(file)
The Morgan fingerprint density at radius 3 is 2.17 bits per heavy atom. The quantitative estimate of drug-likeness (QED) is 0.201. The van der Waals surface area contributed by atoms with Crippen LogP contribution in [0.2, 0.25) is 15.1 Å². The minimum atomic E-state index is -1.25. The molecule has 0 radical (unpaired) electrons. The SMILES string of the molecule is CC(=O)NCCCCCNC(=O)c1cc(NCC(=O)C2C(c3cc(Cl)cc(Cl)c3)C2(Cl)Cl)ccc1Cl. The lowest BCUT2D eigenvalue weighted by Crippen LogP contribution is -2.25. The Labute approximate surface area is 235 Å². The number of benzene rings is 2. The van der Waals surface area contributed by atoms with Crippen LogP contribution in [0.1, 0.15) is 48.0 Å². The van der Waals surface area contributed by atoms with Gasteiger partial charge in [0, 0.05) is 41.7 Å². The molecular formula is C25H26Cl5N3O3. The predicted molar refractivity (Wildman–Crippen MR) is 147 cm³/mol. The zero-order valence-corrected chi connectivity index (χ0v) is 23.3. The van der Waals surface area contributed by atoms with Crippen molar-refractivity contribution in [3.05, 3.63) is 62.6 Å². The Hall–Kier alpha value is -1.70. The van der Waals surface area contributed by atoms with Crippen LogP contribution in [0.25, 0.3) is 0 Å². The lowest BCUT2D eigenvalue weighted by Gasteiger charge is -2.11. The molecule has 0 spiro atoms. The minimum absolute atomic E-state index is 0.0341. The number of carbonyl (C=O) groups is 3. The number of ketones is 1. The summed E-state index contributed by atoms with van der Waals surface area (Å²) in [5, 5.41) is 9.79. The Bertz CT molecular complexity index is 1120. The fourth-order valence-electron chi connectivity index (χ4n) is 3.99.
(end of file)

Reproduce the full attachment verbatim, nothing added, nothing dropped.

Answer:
The Morgan fingerprint density at radius 3 is 2.17 bits per heavy atom. The quantitative estimate of drug-likeness (QED) is 0.201. The van der Waals surface area contributed by atoms with Crippen LogP contribution in [0.2, 0.25) is 15.1 Å². The minimum atomic E-state index is -1.25. The molecule has 0 radical (unpaired) electrons. The SMILES string of the molecule is CC(=O)NCCCCCNC(=O)c1cc(NCC(=O)C2C(c3cc(Cl)cc(Cl)c3)C2(Cl)Cl)ccc1Cl. The lowest BCUT2D eigenvalue weighted by Crippen LogP contribution is -2.25. The Labute approximate surface area is 235 Å². The number of benzene rings is 2. The van der Waals surface area contributed by atoms with Crippen LogP contribution in [0.1, 0.15) is 48.0 Å². The van der Waals surface area contributed by atoms with Gasteiger partial charge in [0, 0.05) is 41.7 Å². The molecular formula is C25H26Cl5N3O3. The predicted molar refractivity (Wildman–Crippen MR) is 147 cm³/mol. The zero-order valence-corrected chi connectivity index (χ0v) is 23.3. The van der Waals surface area contributed by atoms with Crippen molar-refractivity contribution in [3.05, 3.63) is 62.6 Å². The Hall–Kier alpha value is -1.70. The van der Waals surface area contributed by atoms with Crippen LogP contribution in [0.25, 0.3) is 0 Å². The lowest BCUT2D eigenvalue weighted by Gasteiger charge is -2.11. The molecule has 0 spiro atoms. The minimum absolute atomic E-state index is 0.0341. The number of carbonyl (C=O) groups is 3. The number of ketones is 1. The summed E-state index contributed by atoms with van der Waals surface area (Å²) in [5, 5.41) is 9.79. The Bertz CT molecular complexity index is 1120. The fourth-order valence-electron chi connectivity index (χ4n) is 3.99.